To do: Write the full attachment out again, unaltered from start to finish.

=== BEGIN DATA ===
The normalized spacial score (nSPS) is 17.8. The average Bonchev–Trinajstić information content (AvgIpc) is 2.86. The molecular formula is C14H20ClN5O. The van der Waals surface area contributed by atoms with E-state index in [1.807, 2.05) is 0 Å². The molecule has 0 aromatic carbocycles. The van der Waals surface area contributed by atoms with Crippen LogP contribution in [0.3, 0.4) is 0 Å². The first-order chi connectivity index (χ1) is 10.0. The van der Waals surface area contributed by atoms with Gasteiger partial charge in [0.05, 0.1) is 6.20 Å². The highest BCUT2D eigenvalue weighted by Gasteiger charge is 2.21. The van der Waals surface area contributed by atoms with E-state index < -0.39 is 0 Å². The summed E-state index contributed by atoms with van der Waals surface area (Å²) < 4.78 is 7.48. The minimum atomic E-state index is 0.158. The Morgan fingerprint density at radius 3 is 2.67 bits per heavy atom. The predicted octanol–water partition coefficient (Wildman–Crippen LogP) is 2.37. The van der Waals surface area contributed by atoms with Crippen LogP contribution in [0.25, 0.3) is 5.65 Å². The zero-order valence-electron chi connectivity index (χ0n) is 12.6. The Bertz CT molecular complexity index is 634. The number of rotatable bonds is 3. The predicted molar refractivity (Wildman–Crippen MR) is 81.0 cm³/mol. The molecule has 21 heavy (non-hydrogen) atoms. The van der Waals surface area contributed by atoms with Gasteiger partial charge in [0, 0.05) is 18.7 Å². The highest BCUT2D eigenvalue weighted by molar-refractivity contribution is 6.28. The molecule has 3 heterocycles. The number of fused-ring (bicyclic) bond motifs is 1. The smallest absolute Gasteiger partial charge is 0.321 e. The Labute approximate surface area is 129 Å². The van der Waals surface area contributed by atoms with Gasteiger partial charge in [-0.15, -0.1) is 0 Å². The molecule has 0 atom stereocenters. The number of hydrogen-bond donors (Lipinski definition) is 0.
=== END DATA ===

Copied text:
The normalized spacial score (nSPS) is 17.8. The average Bonchev–Trinajstić information content (AvgIpc) is 2.86. The molecular formula is C14H20ClN5O. The van der Waals surface area contributed by atoms with E-state index in [1.807, 2.05) is 0 Å². The molecule has 0 aromatic carbocycles. The van der Waals surface area contributed by atoms with Crippen LogP contribution in [0.3, 0.4) is 0 Å². The first-order chi connectivity index (χ1) is 10.0. The van der Waals surface area contributed by atoms with Gasteiger partial charge in [0.05, 0.1) is 6.20 Å². The highest BCUT2D eigenvalue weighted by Gasteiger charge is 2.21. The van der Waals surface area contributed by atoms with E-state index < -0.39 is 0 Å². The summed E-state index contributed by atoms with van der Waals surface area (Å²) < 4.78 is 7.48. The minimum atomic E-state index is 0.158. The Morgan fingerprint density at radius 3 is 2.67 bits per heavy atom. The predicted octanol–water partition coefficient (Wildman–Crippen LogP) is 2.37. The van der Waals surface area contributed by atoms with Crippen LogP contribution in [0.25, 0.3) is 5.65 Å². The zero-order valence-electron chi connectivity index (χ0n) is 12.6. The Bertz CT molecular complexity index is 634. The number of rotatable bonds is 3. The predicted molar refractivity (Wildman–Crippen MR) is 81.0 cm³/mol. The molecule has 21 heavy (non-hydrogen) atoms. The van der Waals surface area contributed by atoms with Gasteiger partial charge in [0, 0.05) is 18.7 Å². The highest BCUT2D eigenvalue weighted by molar-refractivity contribution is 6.28. The molecule has 3 heterocycles. The number of fused-ring (bicyclic) bond motifs is 1. The smallest absolute Gasteiger partial charge is 0.321 e. The Labute approximate surface area is 129 Å². The van der Waals surface area contributed by atoms with Gasteiger partial charge in [-0.15, -0.1) is 0 Å². The molecule has 0 atom stereocenters. The number of hydrogen-bond donors (Lipinski definition) is 0.